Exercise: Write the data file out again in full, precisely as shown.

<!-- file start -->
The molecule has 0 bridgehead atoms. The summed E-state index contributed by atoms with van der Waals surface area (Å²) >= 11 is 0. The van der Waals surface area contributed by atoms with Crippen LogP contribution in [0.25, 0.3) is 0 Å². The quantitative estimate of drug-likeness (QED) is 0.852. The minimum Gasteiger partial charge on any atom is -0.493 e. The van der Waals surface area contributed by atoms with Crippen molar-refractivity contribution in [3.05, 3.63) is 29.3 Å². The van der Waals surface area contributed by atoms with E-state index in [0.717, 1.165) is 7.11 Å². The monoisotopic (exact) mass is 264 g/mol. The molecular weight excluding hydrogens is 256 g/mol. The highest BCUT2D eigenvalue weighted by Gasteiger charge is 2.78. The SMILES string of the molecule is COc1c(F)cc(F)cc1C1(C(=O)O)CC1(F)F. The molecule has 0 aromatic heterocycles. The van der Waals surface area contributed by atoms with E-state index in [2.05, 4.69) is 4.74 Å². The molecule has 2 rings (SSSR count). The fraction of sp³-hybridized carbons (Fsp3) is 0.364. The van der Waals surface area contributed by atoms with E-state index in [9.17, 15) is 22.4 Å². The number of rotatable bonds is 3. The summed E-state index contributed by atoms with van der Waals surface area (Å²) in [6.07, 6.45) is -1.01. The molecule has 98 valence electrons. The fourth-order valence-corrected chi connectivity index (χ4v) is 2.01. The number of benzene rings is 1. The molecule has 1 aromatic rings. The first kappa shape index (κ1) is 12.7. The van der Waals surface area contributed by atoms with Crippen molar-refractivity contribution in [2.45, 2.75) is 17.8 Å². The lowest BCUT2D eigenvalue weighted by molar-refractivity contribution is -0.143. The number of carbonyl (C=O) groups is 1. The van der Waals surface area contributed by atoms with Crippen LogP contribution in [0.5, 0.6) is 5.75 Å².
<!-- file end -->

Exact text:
The molecule has 0 bridgehead atoms. The summed E-state index contributed by atoms with van der Waals surface area (Å²) >= 11 is 0. The van der Waals surface area contributed by atoms with Crippen LogP contribution in [0.25, 0.3) is 0 Å². The quantitative estimate of drug-likeness (QED) is 0.852. The minimum Gasteiger partial charge on any atom is -0.493 e. The van der Waals surface area contributed by atoms with Crippen molar-refractivity contribution in [3.05, 3.63) is 29.3 Å². The van der Waals surface area contributed by atoms with E-state index in [0.717, 1.165) is 7.11 Å². The monoisotopic (exact) mass is 264 g/mol. The molecular weight excluding hydrogens is 256 g/mol. The highest BCUT2D eigenvalue weighted by Gasteiger charge is 2.78. The SMILES string of the molecule is COc1c(F)cc(F)cc1C1(C(=O)O)CC1(F)F. The molecule has 0 aromatic heterocycles. The van der Waals surface area contributed by atoms with E-state index in [2.05, 4.69) is 4.74 Å². The molecule has 2 rings (SSSR count). The fraction of sp³-hybridized carbons (Fsp3) is 0.364. The van der Waals surface area contributed by atoms with E-state index in [9.17, 15) is 22.4 Å². The number of rotatable bonds is 3. The summed E-state index contributed by atoms with van der Waals surface area (Å²) in [6.07, 6.45) is -1.01. The molecule has 98 valence electrons. The fourth-order valence-corrected chi connectivity index (χ4v) is 2.01. The number of benzene rings is 1. The molecule has 1 aromatic rings. The first kappa shape index (κ1) is 12.7. The van der Waals surface area contributed by atoms with Crippen molar-refractivity contribution in [2.45, 2.75) is 17.8 Å². The lowest BCUT2D eigenvalue weighted by molar-refractivity contribution is -0.143. The number of carbonyl (C=O) groups is 1. The van der Waals surface area contributed by atoms with Crippen LogP contribution in [0.5, 0.6) is 5.75 Å².